Actually, as I wrote this I had a good idea (so, thanks for inspiring it with your mail!). I don't like watching movies on VCD and would rather watch them in the cinema. The problem is that other foreign people don't like to go to the movies if the film is just in Putonghua with no English subtitles (not that it's easy for me to understand the film either, but I can get the basic meanings, and I don't get frustrated). I just need to find a Chinese friend to go to the movies with.

Another teacher I know suggested finding out what the Canadians in SZ do for fun. There's a new Sino-Canadian school near us, so we could ask around. Most Canadians are nice, down-to-earth, non-creepy people, so wherever they go relax is worth checking out, I think.

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Joined: 19 Jan 2003
Posts: 9138

PostPosted: Mon Mar 03, 2003 4:57 am    Post subject: Reply with quote

So, kurochan, Shenzhen, is it? Were you on holiday for the last few months?

Your last remark sounds familiar to me - it is always easier to befriend expats in OTHER schools than in your own one! Nationality may play a role too!

As for Chinese, I think Chris said it extremely well. I have had excellent friends among them. In Foshan, one guy would drive me around town on his motor cycle. Much later, I found out he was happier with me than with his wife - whom he divorced a year on!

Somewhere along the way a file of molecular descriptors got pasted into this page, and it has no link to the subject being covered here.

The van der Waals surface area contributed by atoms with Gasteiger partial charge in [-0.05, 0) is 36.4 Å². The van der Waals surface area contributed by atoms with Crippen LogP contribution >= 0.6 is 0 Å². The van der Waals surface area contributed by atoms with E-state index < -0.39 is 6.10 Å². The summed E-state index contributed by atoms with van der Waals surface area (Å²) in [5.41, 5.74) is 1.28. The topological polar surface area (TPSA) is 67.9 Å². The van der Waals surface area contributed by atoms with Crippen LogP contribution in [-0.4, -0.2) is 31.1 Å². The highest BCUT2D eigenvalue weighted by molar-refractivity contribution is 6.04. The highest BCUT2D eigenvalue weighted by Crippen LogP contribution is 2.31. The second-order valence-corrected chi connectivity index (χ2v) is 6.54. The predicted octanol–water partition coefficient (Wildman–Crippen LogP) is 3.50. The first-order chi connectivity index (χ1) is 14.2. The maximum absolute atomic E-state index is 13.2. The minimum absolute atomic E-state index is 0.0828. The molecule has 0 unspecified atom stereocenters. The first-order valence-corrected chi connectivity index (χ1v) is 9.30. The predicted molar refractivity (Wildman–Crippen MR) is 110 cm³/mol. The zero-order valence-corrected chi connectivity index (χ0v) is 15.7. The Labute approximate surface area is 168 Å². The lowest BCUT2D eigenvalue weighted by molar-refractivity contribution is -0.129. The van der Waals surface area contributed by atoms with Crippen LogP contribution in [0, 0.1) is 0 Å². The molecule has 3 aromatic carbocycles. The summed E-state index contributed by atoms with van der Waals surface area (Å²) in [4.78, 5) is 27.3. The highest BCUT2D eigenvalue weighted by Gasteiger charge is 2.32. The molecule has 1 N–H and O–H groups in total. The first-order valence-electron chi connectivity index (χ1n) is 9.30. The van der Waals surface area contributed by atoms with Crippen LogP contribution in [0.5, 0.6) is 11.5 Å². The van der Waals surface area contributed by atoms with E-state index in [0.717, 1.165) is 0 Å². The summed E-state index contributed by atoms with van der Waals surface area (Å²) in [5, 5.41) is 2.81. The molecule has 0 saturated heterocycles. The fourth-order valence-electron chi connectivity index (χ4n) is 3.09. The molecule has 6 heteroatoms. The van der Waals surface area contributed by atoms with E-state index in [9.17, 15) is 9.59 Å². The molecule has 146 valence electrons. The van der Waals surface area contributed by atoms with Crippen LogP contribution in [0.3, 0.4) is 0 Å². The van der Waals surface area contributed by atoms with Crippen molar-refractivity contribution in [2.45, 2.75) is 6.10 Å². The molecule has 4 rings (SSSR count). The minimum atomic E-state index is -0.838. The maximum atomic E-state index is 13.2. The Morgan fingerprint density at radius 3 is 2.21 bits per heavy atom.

Some Chinese are tendentially envious of us. I can understand it mentally - we don't have to take part in their regular teacher meetings!
Some of us get much better pay!
And, we are widely being perceived as underqualified (that applies in particular to schools that hire you as a conversation-only teacher). - and overpaid!

I had an extremely happy year at one school, and was proud when they hired me for another year.
Strangely, from day one on it has been different.
I seldom get wind of things happening.
Classes often are cancelled and rescheduled ad hoc!
The school asked yet another photographer to turn up and shoot me - in contravention of an oral agreement I had struck with them previously to oblige them to ask me beforehand. When this happened, I fled the classroom!
And, unlike last year, we have so far not made a single outing together in our spare time!
Personally, I think the worst so far has been the fact that my suggestions of badly-needed materials have not been entertained at all! In the end I had to buy things at my own expense. My colleagues probably are jealous of me as I use VCD's instead of drilling and rehearsing with my charges - they probably think it is child's play when in fact it is a more suitable medium for the kids.

Right in week 2, I told the girl that acts go-between to our headmistress that I was not as happy as before. She ignored it - at that time it was the visa question which was becoming pressing. Not for them - a visa might expire, it is my peril!

I have on several occasions wanted to quit, but have refrained up to now mostly because I would be missing the kids! And some colleagues too!